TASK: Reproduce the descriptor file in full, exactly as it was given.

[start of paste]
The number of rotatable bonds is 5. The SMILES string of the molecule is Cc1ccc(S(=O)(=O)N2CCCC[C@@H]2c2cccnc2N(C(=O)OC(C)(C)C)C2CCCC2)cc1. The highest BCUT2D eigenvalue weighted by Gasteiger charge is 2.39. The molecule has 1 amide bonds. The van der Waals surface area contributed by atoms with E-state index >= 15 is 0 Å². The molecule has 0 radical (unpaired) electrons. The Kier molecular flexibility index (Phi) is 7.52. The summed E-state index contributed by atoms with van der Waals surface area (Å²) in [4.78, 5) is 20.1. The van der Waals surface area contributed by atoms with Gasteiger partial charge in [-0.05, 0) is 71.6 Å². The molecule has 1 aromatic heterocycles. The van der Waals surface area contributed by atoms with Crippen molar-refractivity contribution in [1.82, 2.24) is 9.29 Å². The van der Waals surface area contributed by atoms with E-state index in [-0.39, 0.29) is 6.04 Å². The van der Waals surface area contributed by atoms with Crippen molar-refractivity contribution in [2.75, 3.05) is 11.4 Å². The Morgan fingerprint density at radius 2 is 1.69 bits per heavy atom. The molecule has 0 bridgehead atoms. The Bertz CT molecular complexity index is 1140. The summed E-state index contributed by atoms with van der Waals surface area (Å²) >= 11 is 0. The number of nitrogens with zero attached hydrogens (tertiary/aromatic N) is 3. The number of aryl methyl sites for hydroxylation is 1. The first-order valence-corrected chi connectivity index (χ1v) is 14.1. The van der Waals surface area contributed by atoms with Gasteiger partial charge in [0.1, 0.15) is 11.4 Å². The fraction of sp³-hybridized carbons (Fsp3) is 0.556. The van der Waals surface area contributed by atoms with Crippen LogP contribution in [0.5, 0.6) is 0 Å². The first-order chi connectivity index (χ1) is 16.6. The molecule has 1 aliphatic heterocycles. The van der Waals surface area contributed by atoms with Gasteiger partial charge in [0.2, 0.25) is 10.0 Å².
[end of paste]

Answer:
The number of rotatable bonds is 5. The SMILES string of the molecule is Cc1ccc(S(=O)(=O)N2CCCC[C@@H]2c2cccnc2N(C(=O)OC(C)(C)C)C2CCCC2)cc1. The highest BCUT2D eigenvalue weighted by Gasteiger charge is 2.39. The molecule has 1 amide bonds. The van der Waals surface area contributed by atoms with E-state index >= 15 is 0 Å². The molecule has 0 radical (unpaired) electrons. The Kier molecular flexibility index (Phi) is 7.52. The summed E-state index contributed by atoms with van der Waals surface area (Å²) in [4.78, 5) is 20.1. The van der Waals surface area contributed by atoms with Gasteiger partial charge in [-0.05, 0) is 71.6 Å². The molecule has 1 aromatic heterocycles. The van der Waals surface area contributed by atoms with Crippen molar-refractivity contribution in [1.82, 2.24) is 9.29 Å². The van der Waals surface area contributed by atoms with E-state index in [-0.39, 0.29) is 6.04 Å². The van der Waals surface area contributed by atoms with Crippen molar-refractivity contribution in [2.75, 3.05) is 11.4 Å². The Morgan fingerprint density at radius 2 is 1.69 bits per heavy atom. The molecule has 0 bridgehead atoms. The Bertz CT molecular complexity index is 1140. The summed E-state index contributed by atoms with van der Waals surface area (Å²) >= 11 is 0. The number of nitrogens with zero attached hydrogens (tertiary/aromatic N) is 3. The number of aryl methyl sites for hydroxylation is 1. The first-order valence-corrected chi connectivity index (χ1v) is 14.1. The van der Waals surface area contributed by atoms with Gasteiger partial charge in [0.1, 0.15) is 11.4 Å². The fraction of sp³-hybridized carbons (Fsp3) is 0.556. The van der Waals surface area contributed by atoms with Crippen LogP contribution in [0.5, 0.6) is 0 Å². The first-order chi connectivity index (χ1) is 16.6. The molecule has 1 aliphatic heterocycles. The van der Waals surface area contributed by atoms with Gasteiger partial charge in [0.2, 0.25) is 10.0 Å².